"Subversives"

Friday, September 28, 2012

Transcript

John Edgar Hoover, Director of the Federal Bureau of Investigation (FBI) of the United States, gives a speech during a testimony before the senate internal security committee, on November 17, 1953. (BOB MULLIGAN/AFP/Getty)

In 1981, student journalist Seth Rosenfeld began researching the FBI's misconduct in its investigations of 1960s student protests at UC Berkeley. The project blossomed into a 30-year investigative odyssey, resulting in the release of 300,000 FBI documents, which the government spent over $1 million trying to block. Bob talks to Rosenfeld about some of the stunning revelations from his new book, Subversives: The FBI's War on Student Radicals, and Reagan's Rise to Power

Yo La Tengo - Damage

Guests:

Seth Rosenfeld

Hosted by:

Bob Garfield

Comments [1]

ernie1241 from California

Seth should be congratulated for his persistence and tenacity in acquiring so many FBI documents which the Bureau obviously did not want to release.

Seth is correct that the FBI continues to overclassify its records and, more importantly, it irrationally and inconsistently redacts material from those records.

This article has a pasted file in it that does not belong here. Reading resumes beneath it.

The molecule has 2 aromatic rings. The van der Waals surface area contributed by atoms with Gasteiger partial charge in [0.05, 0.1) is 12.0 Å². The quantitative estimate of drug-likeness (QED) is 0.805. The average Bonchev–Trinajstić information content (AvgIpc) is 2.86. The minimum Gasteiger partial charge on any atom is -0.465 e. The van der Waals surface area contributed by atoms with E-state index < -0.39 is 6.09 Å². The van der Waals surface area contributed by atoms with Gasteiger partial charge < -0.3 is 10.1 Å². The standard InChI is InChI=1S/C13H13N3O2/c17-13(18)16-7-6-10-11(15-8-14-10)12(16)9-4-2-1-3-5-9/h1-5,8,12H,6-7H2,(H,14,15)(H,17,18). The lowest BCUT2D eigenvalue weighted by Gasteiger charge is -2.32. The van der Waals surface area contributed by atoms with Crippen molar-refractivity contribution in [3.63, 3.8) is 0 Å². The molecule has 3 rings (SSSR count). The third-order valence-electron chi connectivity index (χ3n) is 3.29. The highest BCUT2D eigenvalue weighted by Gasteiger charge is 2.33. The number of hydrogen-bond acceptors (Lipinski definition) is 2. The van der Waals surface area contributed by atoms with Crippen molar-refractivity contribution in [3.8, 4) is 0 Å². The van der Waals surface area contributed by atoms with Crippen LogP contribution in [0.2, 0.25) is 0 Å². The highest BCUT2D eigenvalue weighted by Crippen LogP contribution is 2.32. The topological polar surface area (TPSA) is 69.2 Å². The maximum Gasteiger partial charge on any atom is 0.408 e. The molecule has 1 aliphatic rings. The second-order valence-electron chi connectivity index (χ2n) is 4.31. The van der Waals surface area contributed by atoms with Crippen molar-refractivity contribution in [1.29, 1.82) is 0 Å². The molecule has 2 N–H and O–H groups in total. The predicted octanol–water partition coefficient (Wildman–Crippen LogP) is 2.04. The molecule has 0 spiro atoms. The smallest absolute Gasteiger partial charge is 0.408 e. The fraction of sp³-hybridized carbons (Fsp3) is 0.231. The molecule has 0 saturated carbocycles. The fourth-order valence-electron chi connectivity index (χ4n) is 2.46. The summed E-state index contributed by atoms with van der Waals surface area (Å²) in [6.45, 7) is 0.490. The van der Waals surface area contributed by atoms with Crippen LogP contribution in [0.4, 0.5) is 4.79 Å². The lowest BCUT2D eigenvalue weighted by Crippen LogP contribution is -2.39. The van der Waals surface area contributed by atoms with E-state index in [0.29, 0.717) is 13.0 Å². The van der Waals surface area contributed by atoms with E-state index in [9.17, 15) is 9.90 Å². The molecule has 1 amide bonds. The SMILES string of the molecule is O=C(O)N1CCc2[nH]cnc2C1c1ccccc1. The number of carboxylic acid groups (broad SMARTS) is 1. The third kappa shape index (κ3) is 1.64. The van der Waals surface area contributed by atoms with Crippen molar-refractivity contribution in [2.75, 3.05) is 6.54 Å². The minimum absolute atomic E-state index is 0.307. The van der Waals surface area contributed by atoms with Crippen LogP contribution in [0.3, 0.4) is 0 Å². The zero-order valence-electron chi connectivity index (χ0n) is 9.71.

For example, the Bureau chooses to redact names from public source material such as corporate articles of incorporation, as well as personal names contained in newspaper articles whose text the Bureau typed into its memos and reports.

The FBI even redacts names from press releases and newsletters issued by organizations which mention persons who were officers or representatives of those organizations. In other words, even though an organization published material identifying its officers and endorsers because it wanted the public to know the stature of people allied with or representing the organization (such as speakers at its public events), nevertheless the FBI often redacts those names from the material published by the organization as well as in FBI memos and reports which quote from those publications. It is inconceivable that Congress intended in FOIA legislation to permit redaction of names already in the public domain -- but that is how the FBI operates.

Sep. 29 2012 08:44 AM

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